She negotiates the terms of their "contract" 93 using business terminology in a professional manner that makes her seem adept at getting what she wants in such transactions 92— Teddy prepares to return to America without her. Having spoken up a few times earlier to voice his objections, Sam blurts out a long-kept secret about Jessie and Max's friend MacGregor, then " croaks and collapses " and " lies still " on the floor Briefly considering the possibility that Sam has "dropped dead" and become a "corpse" 94 , the others ascertain that he is still breathing "not even dead" , dismiss his revelation as the product of "a diseased imagination," and mostly ignore his body.

After a pause, Ruth accepts their proposal: "Yes, it sounds like a very attractive idea" Teddy focuses on the inconvenience that Sam's unavailability poses for him: "I was going to ask him to drive me to London airport" Instead, he gets directions to the Underground , before saying goodbye to the others and leaving to return home to his three sons in America, alone.

As he moves towards the front door, Ruth calls Teddy "Eddie"; after he turns around, she tells him, "Don't become a stranger" He goes out the door, leaving his wife with the other four men in the house. The final tableau vivant 96—98 depicts Ruth sitting, " relaxed in her chair ," as if on a throne.

After repeatedly insisting that he is not an old man, and getting no reply from Ruth, who remains silent, Max beseeches her, "Kiss me" — the final words of the play.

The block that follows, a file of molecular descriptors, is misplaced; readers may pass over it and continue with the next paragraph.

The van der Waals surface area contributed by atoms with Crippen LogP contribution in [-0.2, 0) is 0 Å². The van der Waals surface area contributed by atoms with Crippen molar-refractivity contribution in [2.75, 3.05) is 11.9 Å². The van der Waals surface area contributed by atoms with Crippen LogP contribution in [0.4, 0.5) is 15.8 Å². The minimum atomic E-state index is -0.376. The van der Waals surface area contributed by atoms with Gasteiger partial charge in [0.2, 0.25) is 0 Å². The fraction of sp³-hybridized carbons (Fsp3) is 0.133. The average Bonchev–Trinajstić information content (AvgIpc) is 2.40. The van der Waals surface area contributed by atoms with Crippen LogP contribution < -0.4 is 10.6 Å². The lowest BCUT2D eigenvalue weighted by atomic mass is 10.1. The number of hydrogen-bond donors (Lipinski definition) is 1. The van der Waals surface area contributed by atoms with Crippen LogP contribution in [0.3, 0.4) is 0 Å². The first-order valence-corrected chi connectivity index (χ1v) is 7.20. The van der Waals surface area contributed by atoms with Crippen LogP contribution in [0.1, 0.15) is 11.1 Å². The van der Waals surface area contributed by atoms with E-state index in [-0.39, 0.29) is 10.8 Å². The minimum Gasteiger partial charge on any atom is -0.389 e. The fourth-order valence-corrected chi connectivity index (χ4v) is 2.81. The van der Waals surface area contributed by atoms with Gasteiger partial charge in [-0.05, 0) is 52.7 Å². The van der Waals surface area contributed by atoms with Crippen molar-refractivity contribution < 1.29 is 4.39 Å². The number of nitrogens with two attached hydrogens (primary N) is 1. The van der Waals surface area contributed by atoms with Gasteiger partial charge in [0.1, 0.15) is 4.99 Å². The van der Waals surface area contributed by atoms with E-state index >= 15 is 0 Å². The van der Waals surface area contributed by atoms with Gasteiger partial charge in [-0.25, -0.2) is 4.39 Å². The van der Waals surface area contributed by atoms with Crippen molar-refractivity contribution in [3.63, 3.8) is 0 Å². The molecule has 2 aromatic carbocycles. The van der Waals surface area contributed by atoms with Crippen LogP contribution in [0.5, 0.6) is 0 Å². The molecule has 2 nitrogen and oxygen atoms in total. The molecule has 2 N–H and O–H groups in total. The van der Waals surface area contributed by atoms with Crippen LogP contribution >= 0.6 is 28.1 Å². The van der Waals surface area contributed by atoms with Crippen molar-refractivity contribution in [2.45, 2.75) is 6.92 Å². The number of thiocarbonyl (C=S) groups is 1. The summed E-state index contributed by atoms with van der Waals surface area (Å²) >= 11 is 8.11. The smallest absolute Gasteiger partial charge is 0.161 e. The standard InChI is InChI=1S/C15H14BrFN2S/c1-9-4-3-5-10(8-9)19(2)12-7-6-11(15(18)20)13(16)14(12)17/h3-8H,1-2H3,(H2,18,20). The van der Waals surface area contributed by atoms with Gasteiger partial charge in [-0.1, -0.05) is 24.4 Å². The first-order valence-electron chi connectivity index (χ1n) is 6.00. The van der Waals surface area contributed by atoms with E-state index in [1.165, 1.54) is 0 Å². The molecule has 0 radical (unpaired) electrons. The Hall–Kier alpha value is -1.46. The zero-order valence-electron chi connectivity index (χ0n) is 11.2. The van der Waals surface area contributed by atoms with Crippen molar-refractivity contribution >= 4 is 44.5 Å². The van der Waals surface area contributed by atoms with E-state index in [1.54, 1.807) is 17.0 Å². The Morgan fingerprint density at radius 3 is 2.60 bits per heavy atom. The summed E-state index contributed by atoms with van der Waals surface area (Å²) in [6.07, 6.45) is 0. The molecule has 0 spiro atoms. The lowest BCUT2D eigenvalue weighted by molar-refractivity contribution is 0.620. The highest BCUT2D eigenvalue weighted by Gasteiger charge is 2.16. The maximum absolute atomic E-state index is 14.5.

Ruth sits and " continues to touch JOEY's head, lightly ," while Lenny still " stands, watching " Such lack of plot resolution and other ambiguities are features of most of Pinter's dramas. In addition to the play being about Teddy's homecoming on a literal level, critics have suggested that, on a metaphoric level, in a variety of ways, the homecoming is Ruth's; that is, that, symbolically, Ruth comes "home" to "herself": she rediscovers her previous identity prior to her marriage to Teddy.

For many critics the missing "back wall" in the "large room" of the house described by Pinter as "removed" 21 and by Teddy as "knocked [ After Teddy comes home and introduces his London family to his wife, Ruth 35—40 , Max invites her to remain with them in London; as Teddy puts it to her euphemistically: "Ruth. Whereas Teddy ultimately decides to return home to his family in America 91—96 , Ruth agrees to "come home" 92 as the family's missing mother figure and possibly also a prostitute whom Lenny can pimp 92—94 , filling in the gap created when their mother died: "I've never had a whore under this roof before.

Ever since your mother died" Upon first seeing Ruth, Max believes that his eldest son, Teddy, has brought a "filthy scrubber" like Jessie into "my house" 57— A major irony of the play is that Max's apparently-mistaken first assumption comes to appear accurate as the family and the audience get to "know" Ruth better 65— The play exposes to Teddy's family that Ruth has been unhappy in her marriage to Teddy.

Though Teddy insists that she is "not well" 85 and simply needs to "rest" 71 , he may not have recognised the cause of her apparent depression. Nevertheless, ultimately, he appears willing to leave her with his family in London, or at least wants to give the others that impression perhaps to save face; or perhaps he really does want to leave her there.